A harrowing tale of survival centers on Rose, a Masurian woman, whose husband, a German soldier, was killed in the war, leaving her alone on their farm. A single woman had no defense ...
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A harrowing tale of survival centers on Rose, a Masurian woman, whose husband, a German soldier, was killed in the war, leaving her alone on their farm. A single woman had no defense against Russian soldiers who raped as a form of revenge, nor against plundering Poles who found themselves in desperate straits. The law of the jungle had replaced the rule of law. Help arrives for Rose in the form of Tadeusz, a former officer in the Polish Home Army who survived the Warsaw uprising and is attempting to hide his identity.Written by
Rose falls in line with the long tradition of somber Polish martyr tales from the Second World War. Though more modern takes on the war have some new wrinkles, such as the once uncomfortable admission of Polish collaborators with the Soviets and Nazis, the basic stories of the protagonists and how they fit into Poland's narrative remains the same. The focus of the story is often still a person, an altruist and martyr, struggling to survive in a world where altruism has no answers.
Rose is the tale of a widowed woman, her daughter, and a former AK officer hiding his identity, trying to survive the chaotic post-war environment of rural Poland. Their surroundings are constantly hostile, Russian soldiers, a burgeoning Communist Party and opportunists all do their best to take advantage of the chaos. Violence, rape, looting the corpses left behind by the war, or the ever present minefields, there is nothing romantic, or joyous. The only option is survival, and the protagonist's hope for a piece of their prewar dignity.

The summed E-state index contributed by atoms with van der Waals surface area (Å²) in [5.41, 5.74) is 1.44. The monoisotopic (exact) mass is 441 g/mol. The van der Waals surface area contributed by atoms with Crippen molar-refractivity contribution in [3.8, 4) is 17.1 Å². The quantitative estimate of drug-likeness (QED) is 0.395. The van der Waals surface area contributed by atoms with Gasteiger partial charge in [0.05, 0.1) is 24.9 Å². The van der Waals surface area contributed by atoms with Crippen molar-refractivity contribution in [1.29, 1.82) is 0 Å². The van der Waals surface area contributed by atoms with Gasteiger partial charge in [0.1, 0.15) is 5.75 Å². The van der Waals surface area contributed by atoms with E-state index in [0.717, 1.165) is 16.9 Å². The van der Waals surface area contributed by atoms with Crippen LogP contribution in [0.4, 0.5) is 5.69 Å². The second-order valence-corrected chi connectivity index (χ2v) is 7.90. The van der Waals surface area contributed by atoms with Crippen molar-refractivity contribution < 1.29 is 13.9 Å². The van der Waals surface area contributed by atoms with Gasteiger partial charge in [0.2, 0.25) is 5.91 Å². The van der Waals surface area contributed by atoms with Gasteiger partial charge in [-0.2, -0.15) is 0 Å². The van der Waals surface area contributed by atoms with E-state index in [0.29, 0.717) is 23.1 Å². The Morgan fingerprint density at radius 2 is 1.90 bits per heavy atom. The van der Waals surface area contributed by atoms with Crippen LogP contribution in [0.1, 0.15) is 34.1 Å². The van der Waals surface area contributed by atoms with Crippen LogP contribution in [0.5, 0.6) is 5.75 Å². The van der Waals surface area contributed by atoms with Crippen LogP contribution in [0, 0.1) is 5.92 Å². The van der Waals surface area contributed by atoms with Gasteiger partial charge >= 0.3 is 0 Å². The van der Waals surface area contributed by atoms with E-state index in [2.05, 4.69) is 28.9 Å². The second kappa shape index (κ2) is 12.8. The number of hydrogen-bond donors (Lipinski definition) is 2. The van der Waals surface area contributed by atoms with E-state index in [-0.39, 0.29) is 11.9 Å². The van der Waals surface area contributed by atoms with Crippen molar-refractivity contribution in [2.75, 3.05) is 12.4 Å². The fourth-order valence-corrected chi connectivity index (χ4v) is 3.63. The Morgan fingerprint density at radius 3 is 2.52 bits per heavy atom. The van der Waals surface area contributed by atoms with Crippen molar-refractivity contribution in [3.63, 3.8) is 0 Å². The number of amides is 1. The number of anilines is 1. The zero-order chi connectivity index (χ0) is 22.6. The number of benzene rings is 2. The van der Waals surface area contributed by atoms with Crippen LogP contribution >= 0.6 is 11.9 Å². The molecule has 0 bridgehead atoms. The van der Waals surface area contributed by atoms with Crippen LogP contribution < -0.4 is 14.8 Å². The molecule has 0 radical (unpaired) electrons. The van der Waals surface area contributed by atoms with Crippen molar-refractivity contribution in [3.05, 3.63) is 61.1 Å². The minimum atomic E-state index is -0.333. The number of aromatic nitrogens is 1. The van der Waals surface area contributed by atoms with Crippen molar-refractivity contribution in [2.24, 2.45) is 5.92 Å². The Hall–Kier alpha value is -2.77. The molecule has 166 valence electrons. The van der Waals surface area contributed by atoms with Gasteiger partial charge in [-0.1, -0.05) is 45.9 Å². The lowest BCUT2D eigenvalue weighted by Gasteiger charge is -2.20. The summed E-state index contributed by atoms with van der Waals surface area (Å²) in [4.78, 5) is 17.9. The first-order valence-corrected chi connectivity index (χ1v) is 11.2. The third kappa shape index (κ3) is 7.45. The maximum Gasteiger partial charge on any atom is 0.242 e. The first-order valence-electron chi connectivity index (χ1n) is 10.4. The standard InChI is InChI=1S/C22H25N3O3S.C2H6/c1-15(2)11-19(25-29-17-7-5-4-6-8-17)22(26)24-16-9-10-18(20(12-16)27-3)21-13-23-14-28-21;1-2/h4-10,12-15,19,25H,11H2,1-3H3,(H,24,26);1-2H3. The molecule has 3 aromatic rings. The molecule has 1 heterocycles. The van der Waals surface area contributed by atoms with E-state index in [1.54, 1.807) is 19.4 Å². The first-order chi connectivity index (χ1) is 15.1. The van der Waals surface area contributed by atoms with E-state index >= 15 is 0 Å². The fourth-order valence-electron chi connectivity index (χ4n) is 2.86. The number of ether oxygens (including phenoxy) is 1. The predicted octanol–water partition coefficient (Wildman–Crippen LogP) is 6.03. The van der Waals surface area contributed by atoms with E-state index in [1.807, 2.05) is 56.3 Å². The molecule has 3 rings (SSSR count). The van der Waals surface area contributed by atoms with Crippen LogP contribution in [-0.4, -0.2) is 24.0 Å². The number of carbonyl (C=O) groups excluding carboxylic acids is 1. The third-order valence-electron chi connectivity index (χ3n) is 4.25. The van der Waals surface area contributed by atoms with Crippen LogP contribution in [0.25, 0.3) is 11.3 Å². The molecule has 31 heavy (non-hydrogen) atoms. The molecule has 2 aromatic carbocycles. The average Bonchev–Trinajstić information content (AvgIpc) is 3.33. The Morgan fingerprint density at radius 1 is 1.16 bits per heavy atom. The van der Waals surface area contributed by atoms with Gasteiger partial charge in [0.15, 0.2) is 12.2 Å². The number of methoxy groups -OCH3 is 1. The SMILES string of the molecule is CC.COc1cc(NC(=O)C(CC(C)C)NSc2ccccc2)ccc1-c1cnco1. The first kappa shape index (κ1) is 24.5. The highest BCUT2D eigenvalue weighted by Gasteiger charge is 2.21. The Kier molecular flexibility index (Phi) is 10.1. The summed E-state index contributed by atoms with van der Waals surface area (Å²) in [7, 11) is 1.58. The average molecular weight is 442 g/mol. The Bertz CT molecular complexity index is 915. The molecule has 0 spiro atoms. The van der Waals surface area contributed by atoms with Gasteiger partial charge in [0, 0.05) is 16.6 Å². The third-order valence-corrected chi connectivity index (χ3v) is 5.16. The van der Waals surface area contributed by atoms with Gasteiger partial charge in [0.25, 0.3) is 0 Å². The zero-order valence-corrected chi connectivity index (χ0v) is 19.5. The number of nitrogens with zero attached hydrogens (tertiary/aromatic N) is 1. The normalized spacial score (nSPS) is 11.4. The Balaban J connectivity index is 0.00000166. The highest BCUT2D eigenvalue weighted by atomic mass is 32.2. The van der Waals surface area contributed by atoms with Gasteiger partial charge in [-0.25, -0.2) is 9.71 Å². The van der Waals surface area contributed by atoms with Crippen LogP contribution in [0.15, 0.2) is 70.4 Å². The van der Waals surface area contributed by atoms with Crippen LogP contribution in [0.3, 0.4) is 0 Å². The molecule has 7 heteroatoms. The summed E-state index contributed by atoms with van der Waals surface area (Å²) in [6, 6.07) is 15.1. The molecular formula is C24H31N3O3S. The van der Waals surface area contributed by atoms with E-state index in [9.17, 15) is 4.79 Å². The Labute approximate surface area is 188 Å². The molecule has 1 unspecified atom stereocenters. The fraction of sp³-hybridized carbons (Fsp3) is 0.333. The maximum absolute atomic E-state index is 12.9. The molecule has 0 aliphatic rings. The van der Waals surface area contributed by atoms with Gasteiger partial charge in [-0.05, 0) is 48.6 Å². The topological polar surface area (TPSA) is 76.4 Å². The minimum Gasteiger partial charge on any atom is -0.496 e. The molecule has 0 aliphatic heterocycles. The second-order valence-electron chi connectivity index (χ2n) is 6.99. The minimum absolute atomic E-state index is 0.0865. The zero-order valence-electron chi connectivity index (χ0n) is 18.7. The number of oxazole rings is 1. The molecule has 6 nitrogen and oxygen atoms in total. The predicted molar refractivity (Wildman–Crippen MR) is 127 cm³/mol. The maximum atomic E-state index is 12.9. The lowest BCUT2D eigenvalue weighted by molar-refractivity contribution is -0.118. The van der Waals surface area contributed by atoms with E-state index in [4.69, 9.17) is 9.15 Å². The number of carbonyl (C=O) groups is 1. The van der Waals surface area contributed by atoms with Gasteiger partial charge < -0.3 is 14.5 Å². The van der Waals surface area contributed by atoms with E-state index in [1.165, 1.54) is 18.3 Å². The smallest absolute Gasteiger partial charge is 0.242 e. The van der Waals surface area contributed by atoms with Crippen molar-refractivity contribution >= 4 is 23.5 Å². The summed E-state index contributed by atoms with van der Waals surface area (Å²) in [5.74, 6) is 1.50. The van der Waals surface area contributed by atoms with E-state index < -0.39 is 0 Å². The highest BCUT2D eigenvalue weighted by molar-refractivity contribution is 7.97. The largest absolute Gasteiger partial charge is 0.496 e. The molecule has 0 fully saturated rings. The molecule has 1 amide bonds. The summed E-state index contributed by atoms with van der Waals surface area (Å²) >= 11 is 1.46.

The film, in it's affectation, does well to reflect this. It's color is purposely muted, as if still covered in a layer of ash. The sun is never allowed to shine through the clouds, and the coming of a hard winter looms over everything. All this however, makes watch the film itself difficult. The story hardly lets up, and it's darkness and violence wears on you. It makes for an experience that is difficult to watch, and you can become desensitized to it's violence. It becomes easier and easier to disengage.
You can't deny the film's attempt of a honest portrayal of that tragic era of Polish history. However, the film almost chases these tragedies with reckless abandon. The film opens with the protagonist begin forced to watch the rape of wife by German soldiers, in the wreckage of their destroyed and burning home. A valid metaphor, but not a particularly sophisticated one. Though, as an experience the problems of its dramatic construction keep the film from being brilliant, it is well filmed and acted. Worth seeing, in the interest of history, but difficult to watch and definitely not for everyone.
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